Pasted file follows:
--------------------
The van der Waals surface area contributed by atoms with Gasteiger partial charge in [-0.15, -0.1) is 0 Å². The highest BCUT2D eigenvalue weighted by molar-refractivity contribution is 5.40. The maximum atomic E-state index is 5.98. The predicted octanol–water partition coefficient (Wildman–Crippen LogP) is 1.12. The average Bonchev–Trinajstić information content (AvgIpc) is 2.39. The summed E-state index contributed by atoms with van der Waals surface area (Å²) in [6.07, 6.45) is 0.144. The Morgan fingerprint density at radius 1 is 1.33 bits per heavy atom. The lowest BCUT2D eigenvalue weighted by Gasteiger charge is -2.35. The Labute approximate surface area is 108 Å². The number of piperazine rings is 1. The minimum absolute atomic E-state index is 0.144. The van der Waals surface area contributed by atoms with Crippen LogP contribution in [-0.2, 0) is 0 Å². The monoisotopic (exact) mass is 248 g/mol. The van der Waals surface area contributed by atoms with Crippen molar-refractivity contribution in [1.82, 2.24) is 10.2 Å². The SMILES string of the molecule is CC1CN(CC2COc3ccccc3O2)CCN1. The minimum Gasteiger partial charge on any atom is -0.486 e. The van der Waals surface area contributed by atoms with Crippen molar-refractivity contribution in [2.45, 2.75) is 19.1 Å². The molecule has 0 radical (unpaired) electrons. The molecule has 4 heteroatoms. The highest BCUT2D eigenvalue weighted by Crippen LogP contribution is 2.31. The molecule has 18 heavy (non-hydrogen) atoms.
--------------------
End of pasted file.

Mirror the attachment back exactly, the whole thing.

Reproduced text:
The van der Waals surface area contributed by atoms with Gasteiger partial charge in [-0.15, -0.1) is 0 Å². The highest BCUT2D eigenvalue weighted by molar-refractivity contribution is 5.40. The maximum atomic E-state index is 5.98. The predicted octanol–water partition coefficient (Wildman–Crippen LogP) is 1.12. The average Bonchev–Trinajstić information content (AvgIpc) is 2.39. The summed E-state index contributed by atoms with van der Waals surface area (Å²) in [6.07, 6.45) is 0.144. The Morgan fingerprint density at radius 1 is 1.33 bits per heavy atom. The lowest BCUT2D eigenvalue weighted by Gasteiger charge is -2.35. The Labute approximate surface area is 108 Å². The number of piperazine rings is 1. The minimum absolute atomic E-state index is 0.144. The van der Waals surface area contributed by atoms with Crippen LogP contribution in [-0.2, 0) is 0 Å². The monoisotopic (exact) mass is 248 g/mol. The van der Waals surface area contributed by atoms with Crippen molar-refractivity contribution in [1.82, 2.24) is 10.2 Å². The SMILES string of the molecule is CC1CN(CC2COc3ccccc3O2)CCN1. The minimum Gasteiger partial charge on any atom is -0.486 e. The van der Waals surface area contributed by atoms with Crippen molar-refractivity contribution in [2.45, 2.75) is 19.1 Å². The molecule has 0 radical (unpaired) electrons. The molecule has 4 heteroatoms. The highest BCUT2D eigenvalue weighted by Crippen LogP contribution is 2.31. The molecule has 18 heavy (non-hydrogen) atoms.